Alan Weiss’s Monday Morning Memo® – 11/09/2020
In January of this year, World Series-winning baseball manager Alex Cora was released as the coach of the Boston Red Sox because he was implicated in a sign-stealing scandal when he was with the Houston Astros. That scandal probably stole the World Series from the LA Dodgers. It was a sophisticated deception using video cameras and co-conspirators. Cora was fired by the Red Sox.
A week ago, as soon as he was eligible, Cora was rehired by the struggling Red Sox to again coach the team. There is a former baseball player named Pete Rose who is one of the greatest to ever play the game. But, he has been ineligible to be inducted into the Baseball Hall of Fame because he bet on games. He was never found to have fixed a game or thrown a game as a player or manager. Cora, on the other hand, did actively try to fix games. For many Red Sox fans this is probably a doxology. To me, it’s pretty pathetic.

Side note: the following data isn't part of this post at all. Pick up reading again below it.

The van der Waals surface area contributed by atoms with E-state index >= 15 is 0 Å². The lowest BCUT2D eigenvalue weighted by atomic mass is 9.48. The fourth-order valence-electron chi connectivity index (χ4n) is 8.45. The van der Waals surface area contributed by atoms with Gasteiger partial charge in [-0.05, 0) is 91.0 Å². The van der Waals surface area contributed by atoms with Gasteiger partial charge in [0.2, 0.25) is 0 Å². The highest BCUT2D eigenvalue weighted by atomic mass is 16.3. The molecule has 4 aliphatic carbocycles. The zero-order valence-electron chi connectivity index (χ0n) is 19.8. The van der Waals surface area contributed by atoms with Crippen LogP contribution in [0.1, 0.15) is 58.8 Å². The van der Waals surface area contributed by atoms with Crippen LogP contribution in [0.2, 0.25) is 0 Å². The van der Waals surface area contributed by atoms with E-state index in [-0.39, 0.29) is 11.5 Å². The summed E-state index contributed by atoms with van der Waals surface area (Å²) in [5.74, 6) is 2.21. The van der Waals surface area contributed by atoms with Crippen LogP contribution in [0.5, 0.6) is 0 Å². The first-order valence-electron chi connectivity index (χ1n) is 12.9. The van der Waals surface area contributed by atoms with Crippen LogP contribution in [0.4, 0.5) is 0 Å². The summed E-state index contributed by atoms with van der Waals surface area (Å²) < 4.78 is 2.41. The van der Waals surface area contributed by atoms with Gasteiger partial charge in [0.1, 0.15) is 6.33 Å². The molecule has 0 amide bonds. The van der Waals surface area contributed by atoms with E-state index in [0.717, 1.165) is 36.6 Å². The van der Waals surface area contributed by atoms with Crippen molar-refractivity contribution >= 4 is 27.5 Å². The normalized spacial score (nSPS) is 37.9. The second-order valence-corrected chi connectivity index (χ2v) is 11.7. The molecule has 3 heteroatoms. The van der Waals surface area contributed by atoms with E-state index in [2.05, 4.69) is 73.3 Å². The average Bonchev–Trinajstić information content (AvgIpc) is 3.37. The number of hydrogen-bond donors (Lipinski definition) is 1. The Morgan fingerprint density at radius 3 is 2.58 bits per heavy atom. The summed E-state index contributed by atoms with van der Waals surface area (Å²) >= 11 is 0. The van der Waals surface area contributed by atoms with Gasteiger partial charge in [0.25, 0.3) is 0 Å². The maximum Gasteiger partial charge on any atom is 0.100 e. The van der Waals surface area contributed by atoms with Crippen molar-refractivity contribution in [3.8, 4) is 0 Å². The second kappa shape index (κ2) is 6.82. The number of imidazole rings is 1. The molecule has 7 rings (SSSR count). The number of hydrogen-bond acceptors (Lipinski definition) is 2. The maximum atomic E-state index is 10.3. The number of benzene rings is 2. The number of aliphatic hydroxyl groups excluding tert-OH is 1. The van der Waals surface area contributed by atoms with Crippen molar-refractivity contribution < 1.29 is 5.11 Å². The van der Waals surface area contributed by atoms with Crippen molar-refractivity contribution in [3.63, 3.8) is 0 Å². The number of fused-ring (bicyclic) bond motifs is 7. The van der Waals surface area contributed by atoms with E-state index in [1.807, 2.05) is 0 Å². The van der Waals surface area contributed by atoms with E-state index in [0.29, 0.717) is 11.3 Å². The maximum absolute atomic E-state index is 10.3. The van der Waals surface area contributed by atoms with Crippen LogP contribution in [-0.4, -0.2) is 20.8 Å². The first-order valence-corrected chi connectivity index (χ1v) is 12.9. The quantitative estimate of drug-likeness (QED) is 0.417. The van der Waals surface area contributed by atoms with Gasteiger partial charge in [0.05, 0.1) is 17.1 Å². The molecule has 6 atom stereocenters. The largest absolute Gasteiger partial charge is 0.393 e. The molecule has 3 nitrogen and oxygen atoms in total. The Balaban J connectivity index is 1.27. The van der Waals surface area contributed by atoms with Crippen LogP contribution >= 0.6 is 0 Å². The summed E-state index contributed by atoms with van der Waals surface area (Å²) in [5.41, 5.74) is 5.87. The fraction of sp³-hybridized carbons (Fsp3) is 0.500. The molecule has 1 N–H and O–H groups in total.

We’ve come to a point where winning trumps ethics, the limelight brings out the lowlifes. I’m all for redemption, and rehabilitation, and mea culpas. But has the discipline fit the crime? Yet another media-star pastor, Carl Lentz, was “outed” last week. He ran a mega-church which featured rock bands and huge productions. Oh, yeah: He was cheating on his wife.
I think sometimes that Americans hate crime but love the criminals. Bonnie and Clyde created a romantic image for many, desperados that they were. I wonder whether people would vote for Al Capone over Elliot Ness.
The more people rationalize cheating, the more it becomes a culture of dishonesty. And that can become a vicious, downward cycle. Because suddenly, if everyone else is cheating, you feel a need to cheat, too.
The first and worst of all frauds is to cheat one’s self. All sin is easy after that.